‘Scrambling to get Wi-Fi:’ UC Berkeley suffers Wi-Fi connectivity difficulties

photo of a laptop with the wifi drop down menu
Matthew Gibson/Senior Staff
After an undetected system issue via system updates, campus's Wi-Fi connectivity issues serve as a barrier for students' academic rhythm and performance.

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For UC Berkeley junior Monet Siroosian, the first few weeks of the fall semester have been riddled with a lack of reliable Wi-Fi connection, an inability to fill out in-class attendance forms and even difficulties taking a quiz.

Siroosian is one of many campus community members who have struggled to connect to any of campus’s three Wi-Fi networks — Eduroam, AirBears2 and CalVisitor — since the semester began.

“It’s been a while, so I’m pretty shocked they haven’t fixed it,” Siroosian said. “We have some of the best technology minds at our campus, so it’s a bit weird.”

Dave Browne, executive director of UC Berkeley’s campus information technology, or IT, infrastructure, said the department first became aware of the “significant issues” in connecting to the campus Wi-Fi networks on Aug. 30. These difficulties persisted irregularly until Wednesday morning, especially between the hours of 11:30 a.m. and 5 p.m.

The struggles with connectivity were caused by a system issue introduced via system updates and previously went undetected due to the low Wi-Fi traffic during the COVID-19 pandemic, according to Browne.

“The issues with devices losing connection and/or unable to connect were amplified during peak hours in the late morning and afternoon when we typically reach our highest number of users accessing Wi-Fi at the same time,” Browne said in an email.

A number of buildings and classrooms across campus suffered from unreliable, poor or unavailable Wi-Fi connections, with Dwinelle Hall, Valley Life Science Building, Doe Memorial Library and Evans Hall among those experiencing the worst impact, Browne added.

During Public Policy 101 lectures, which Siroosian attends in Evans Hall, everyone, including the professor, will be “scrambling to get Wi-Fi” for the first 20 to 30 minutes, she said. The lack of reliable connectivity has resulted in students unable to take notes on Google Docs or even fill out the online attendance form, she added.

Similarly, campus freshman Stephanie Kim said the lack of Wi-Fi connectivity in the Valley Life Sciences Building, where she has three of her classes, has been “especially bad.” So far, she has been unable to access the Canvas app within the building, which she uses for all her classes.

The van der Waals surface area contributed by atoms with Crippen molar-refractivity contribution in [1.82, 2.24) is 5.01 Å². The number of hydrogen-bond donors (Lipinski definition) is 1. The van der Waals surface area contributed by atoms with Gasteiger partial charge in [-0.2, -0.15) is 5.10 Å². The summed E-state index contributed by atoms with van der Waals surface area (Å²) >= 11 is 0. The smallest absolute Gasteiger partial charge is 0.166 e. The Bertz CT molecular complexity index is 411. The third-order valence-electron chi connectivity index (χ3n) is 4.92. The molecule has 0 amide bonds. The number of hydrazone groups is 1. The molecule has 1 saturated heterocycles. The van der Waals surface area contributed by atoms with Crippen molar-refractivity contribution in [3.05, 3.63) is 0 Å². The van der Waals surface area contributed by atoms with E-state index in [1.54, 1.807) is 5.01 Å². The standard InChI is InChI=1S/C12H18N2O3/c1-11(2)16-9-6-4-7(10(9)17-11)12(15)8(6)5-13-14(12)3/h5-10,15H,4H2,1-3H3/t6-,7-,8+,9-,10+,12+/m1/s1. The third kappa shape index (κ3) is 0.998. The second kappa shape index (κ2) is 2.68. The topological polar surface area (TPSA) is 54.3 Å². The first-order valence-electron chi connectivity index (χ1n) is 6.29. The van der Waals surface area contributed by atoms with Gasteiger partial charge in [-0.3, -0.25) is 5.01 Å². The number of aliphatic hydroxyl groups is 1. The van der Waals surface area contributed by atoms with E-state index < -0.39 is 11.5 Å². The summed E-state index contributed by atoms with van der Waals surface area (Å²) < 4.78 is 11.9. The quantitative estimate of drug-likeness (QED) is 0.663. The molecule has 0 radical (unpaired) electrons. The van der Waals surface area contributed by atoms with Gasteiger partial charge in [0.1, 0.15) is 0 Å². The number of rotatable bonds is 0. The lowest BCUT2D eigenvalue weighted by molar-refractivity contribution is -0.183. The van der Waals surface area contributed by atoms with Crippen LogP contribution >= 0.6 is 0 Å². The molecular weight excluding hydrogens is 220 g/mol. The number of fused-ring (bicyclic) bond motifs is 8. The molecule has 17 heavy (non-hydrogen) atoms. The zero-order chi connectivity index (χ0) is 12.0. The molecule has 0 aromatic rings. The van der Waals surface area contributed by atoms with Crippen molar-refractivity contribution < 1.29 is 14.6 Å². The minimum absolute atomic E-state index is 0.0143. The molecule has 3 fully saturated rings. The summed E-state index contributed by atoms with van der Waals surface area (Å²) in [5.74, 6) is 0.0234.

Both Siroosian and Kim expressed their frustration regarding the difficulties in Wi-Fi connectivity.

Siroosian recalled a “pretty inconvenient” incident where she was unable to connect to the Wi-Fi in Moffitt Library to take a quiz and was forced to return home.

She has attempted to circumvent the Wi-Fi outages she has experienced in Moffitt and Doe Memorial Library by using CalVisitor or her own personal hotspot to attend Zoom meetings, complete assignments and watch recorded lectures, she added.

Kim has been unable to watch her math professor’s prerecorded lectures and has been forced to read annotated notes for the class instead, which she said makes her feel as if she has not fully understood the material.

The Wi-Fi issues extend even to the dorms, where Kim said she was unable to use her laptop or tablet to complete the work she had left. As the Wi-Fi took several hours to return, Kim was forced to stay up late to finish her assignments and readings.

“The wifi difficulties have heightened my stress lately because of how unpredictable it is,” Kim said in an email. “It is a little bit relieving to know that I’m not the only one experiencing these difficulties, but the wifi issues have significantly slowed down my peers’ and my everyday tasks.”

Mitigations put in place by the department have boosted campus’s Wi-Fi network performance and should be able to maintain the network’s stability until a permanent software fix is deployed, Browne explained.

Browne added that the department is working to resolve the system issue while attempting to minimize disruption to campus. They will continue to closely monitor the state of the Wi-Fi network.

“I recognize that the Wi-Fi outage greatly impacted instruction last week,” said Jenn Stringer, associate vice chancellor for information technology, in an email. “We have stabilized the network and are waiting for the final fix from our vendor.”

Contact Tarunika Kapoor at [email protected], and follow her on Twitter at @tkapoor_dc.